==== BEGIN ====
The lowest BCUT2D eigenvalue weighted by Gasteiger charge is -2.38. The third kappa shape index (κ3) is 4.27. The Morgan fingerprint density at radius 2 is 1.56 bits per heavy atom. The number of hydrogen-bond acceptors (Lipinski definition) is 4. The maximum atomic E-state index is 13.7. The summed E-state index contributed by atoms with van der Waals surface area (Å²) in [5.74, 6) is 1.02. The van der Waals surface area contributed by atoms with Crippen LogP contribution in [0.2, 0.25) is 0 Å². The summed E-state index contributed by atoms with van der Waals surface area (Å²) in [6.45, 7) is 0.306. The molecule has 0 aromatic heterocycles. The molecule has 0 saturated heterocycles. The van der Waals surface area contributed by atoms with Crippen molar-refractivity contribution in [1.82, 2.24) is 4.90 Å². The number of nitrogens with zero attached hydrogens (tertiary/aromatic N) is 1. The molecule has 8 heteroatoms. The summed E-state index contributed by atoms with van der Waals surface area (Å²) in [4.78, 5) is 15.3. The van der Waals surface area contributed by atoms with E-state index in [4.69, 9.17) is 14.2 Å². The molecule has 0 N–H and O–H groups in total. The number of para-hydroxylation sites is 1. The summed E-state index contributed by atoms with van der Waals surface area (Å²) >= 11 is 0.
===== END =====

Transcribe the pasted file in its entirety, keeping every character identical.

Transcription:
The lowest BCUT2D eigenvalue weighted by Gasteiger charge is -2.38. The third kappa shape index (κ3) is 4.27. The Morgan fingerprint density at radius 2 is 1.56 bits per heavy atom. The number of hydrogen-bond acceptors (Lipinski definition) is 4. The maximum atomic E-state index is 13.7. The summed E-state index contributed by atoms with van der Waals surface area (Å²) in [5.74, 6) is 1.02. The van der Waals surface area contributed by atoms with Crippen LogP contribution in [0.2, 0.25) is 0 Å². The summed E-state index contributed by atoms with van der Waals surface area (Å²) in [6.45, 7) is 0.306. The molecule has 0 aromatic heterocycles. The molecule has 0 saturated heterocycles. The van der Waals surface area contributed by atoms with Crippen molar-refractivity contribution in [1.82, 2.24) is 4.90 Å². The number of nitrogens with zero attached hydrogens (tertiary/aromatic N) is 1. The molecule has 8 heteroatoms. The summed E-state index contributed by atoms with van der Waals surface area (Å²) in [4.78, 5) is 15.3. The van der Waals surface area contributed by atoms with E-state index in [4.69, 9.17) is 14.2 Å². The molecule has 0 N–H and O–H groups in total. The number of para-hydroxylation sites is 1. The summed E-state index contributed by atoms with van der Waals surface area (Å²) >= 11 is 0.